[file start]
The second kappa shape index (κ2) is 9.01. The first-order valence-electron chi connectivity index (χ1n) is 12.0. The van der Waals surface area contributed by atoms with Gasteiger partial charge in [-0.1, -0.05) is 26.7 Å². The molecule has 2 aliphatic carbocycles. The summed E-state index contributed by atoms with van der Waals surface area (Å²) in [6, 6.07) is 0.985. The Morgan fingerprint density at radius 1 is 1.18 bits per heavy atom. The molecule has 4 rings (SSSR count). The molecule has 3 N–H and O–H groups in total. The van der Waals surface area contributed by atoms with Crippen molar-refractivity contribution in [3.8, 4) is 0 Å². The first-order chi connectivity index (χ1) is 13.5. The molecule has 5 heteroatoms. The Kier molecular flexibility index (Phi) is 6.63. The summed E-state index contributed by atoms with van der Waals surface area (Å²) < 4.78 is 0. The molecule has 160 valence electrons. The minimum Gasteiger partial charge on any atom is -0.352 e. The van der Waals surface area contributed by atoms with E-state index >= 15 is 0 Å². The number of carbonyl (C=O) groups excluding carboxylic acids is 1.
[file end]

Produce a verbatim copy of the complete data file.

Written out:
The second kappa shape index (κ2) is 9.01. The first-order valence-electron chi connectivity index (χ1n) is 12.0. The van der Waals surface area contributed by atoms with Gasteiger partial charge in [-0.1, -0.05) is 26.7 Å². The molecule has 2 aliphatic carbocycles. The summed E-state index contributed by atoms with van der Waals surface area (Å²) in [6, 6.07) is 0.985. The Morgan fingerprint density at radius 1 is 1.18 bits per heavy atom. The molecule has 4 rings (SSSR count). The molecule has 3 N–H and O–H groups in total. The van der Waals surface area contributed by atoms with Crippen molar-refractivity contribution in [3.8, 4) is 0 Å². The first-order chi connectivity index (χ1) is 13.5. The molecule has 5 heteroatoms. The Kier molecular flexibility index (Phi) is 6.63. The summed E-state index contributed by atoms with van der Waals surface area (Å²) < 4.78 is 0. The molecule has 160 valence electrons. The minimum Gasteiger partial charge on any atom is -0.352 e. The van der Waals surface area contributed by atoms with E-state index >= 15 is 0 Å². The number of carbonyl (C=O) groups excluding carboxylic acids is 1.